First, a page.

Plotting Fractals in WebAssembly

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2: Initial Implementation 3: Basic WAT Implementation 4: Optimised WAT Implementation
3.3: Generate the Colour Palette 3.4: Escape-Time Algorithm 3.5: Calculating the Mandelbrot Set Image

3.4: Escape-Time Algorithm

The next function we need to write is the escape-time algorithm that actually calculates the iteration value of a given pixel in the fractal image. To start with, we will not worry about performance optimisations — these will be added later.

Since this particular algorithm can be used for plotting either the Mandelbrot or Julia Sets, the function name ends with _mj (for Mandelbrot, Julia) and the signature has been extended to make it suitable for either fractal. This does mean however, that when plotting the Mandelbrot Set, two of the argument values will always be zero.

Argument Description Notes
$zx Real part of Iterated value For the Mandelbrot Set, z always starts at 0
$zy Imaginary part of iterated value For the Mandelbrot Set, z always starts at 0
$cx Pixel X coordinate (real part) Caller must transform the pixel position to a coordinate
$cy Pixel Y coordinate (imaginary part) Caller must transform the pixel position to a coordinate
$max_iters Iteration limit  

If you have read §8 on loops from the blog series Introduction to WebAssembly Text, then you will remember that the idiomatic way to write a loop in WebAssembly Text is to assume that the loop will finish, then test for continuation, rather than assuming the loop will repeat, then testing for termination.

This coding style is used here.

This function takes two complex numbers z and c and repeatedly squares z and adds c until one of the continuation conditions become false. However, since WebAssembly has no complex number datatype, the complex arguments z and c are supplied as two pairs of f64s: zx and zy, and cx and cy.

;; - - - - - - - - - - - - - - - - - - - - - - - - - - - - - - - - - - - - - - - - - - - - - - - - -
;; Escape time algorithm for calculating either the Mandelbrot or Julia sets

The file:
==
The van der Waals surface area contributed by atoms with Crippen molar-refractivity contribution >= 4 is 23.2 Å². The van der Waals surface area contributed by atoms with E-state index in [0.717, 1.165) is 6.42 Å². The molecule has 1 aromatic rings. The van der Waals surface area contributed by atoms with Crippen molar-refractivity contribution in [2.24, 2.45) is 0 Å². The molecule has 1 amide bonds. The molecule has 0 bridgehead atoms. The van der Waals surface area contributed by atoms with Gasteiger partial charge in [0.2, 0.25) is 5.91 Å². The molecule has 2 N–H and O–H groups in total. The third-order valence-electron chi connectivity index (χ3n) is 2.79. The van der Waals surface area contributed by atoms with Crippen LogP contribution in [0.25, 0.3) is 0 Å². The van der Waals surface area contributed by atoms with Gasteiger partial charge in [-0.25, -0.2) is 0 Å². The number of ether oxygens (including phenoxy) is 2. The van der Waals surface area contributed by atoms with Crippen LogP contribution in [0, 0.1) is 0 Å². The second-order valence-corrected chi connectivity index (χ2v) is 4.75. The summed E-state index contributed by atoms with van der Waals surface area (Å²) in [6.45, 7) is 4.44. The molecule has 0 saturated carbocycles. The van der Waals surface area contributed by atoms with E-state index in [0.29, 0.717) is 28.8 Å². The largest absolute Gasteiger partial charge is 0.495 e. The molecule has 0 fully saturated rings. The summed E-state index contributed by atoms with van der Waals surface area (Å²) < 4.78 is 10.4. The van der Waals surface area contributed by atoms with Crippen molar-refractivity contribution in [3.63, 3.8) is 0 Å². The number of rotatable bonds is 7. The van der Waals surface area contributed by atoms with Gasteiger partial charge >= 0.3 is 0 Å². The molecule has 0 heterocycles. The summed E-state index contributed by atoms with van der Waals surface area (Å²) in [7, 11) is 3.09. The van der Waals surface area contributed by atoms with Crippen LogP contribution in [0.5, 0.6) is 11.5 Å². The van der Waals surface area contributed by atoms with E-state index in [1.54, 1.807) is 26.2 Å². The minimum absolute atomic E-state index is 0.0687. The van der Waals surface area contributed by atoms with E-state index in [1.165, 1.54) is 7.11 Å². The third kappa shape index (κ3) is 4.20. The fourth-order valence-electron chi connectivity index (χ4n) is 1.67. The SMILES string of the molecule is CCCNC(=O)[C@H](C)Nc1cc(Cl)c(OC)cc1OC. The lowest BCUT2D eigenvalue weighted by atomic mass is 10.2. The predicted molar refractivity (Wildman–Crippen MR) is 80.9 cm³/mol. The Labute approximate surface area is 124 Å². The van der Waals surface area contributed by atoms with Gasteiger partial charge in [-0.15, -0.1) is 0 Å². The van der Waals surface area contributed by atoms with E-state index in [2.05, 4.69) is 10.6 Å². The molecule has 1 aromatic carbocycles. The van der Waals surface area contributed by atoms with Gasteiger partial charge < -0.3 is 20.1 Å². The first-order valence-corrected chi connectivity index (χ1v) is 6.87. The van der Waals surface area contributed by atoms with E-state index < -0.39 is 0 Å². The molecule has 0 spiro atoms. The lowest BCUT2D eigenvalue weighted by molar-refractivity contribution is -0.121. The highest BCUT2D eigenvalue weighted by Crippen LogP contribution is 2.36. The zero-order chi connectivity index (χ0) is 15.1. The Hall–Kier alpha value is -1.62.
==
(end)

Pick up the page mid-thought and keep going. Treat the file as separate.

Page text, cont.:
;; Iterates z[n]^2 + c => z[n+1]
(func $escape_time_mj
      (param $zx f64)
      (param $zy f64)
      (param $cx f64)
      (param $cy f64)
      (param $max_iters i32)
      (result i32)

  (local $iters i32)
  (local $zx_sqr f64)
  (local $zy_sqr f64)

  (loop $next_iter
    ;; Remember the squares of the current $zx and $zy values
    (local.set $zx_sqr (f64.mul (local.get $zx) (local.get $zx)))
    (local.set $zy_sqr (f64.mul (local.get $zy) (local.get $zy)))

    ;; Only continue the loop if we're still within both the bailout value and the iteration limit
      ;; ($BAILOUT > ($zx_sqr + $zy_sqr)) AND ($max_iters > iters)?
        ( (global.get $BAILOUT) (f64.add (local.get $zx_sqr) (local.get $zy_sqr)))
        (i32.gt_u (local.get $max_iters) (local.get $iters))
        ;; $zy = $cy + (2 * $zy * $zx)
        ;; $zx = $cx + ($zx_sqr - $zy_sqr)
        (local.set $zy
          (f64.add (local.get $cy)
                   (f64.mul (local.get $zy)
                            (f64.add (local.get $zx) (local.get $zx))
        (local.set $zx
          (f64.add (local.get $cx)
                   (f64.sub (local.get $zx_sqr) (local.get $zy_sqr))

        (local.set $iters (i32.add (local.get $iters) (i32.const 1)))

        br $next_iter

  (local.get $iters)

Certain optimisations have been added to avoid the need for either expensive function calls or unnecessary calculations.

For instance, testing the magnitude of a complex number requires the use of the Pythagorean formula (a = sqrt(b^2 + c^2)). Not only is the call to sqrt expensive, but in our case, it is actually unnecessary since we only need to check that the sum of the squares (a^2 + b^2) is less than the square of the bailout value. Hence the global value $BAILOUT is set to 4 not 2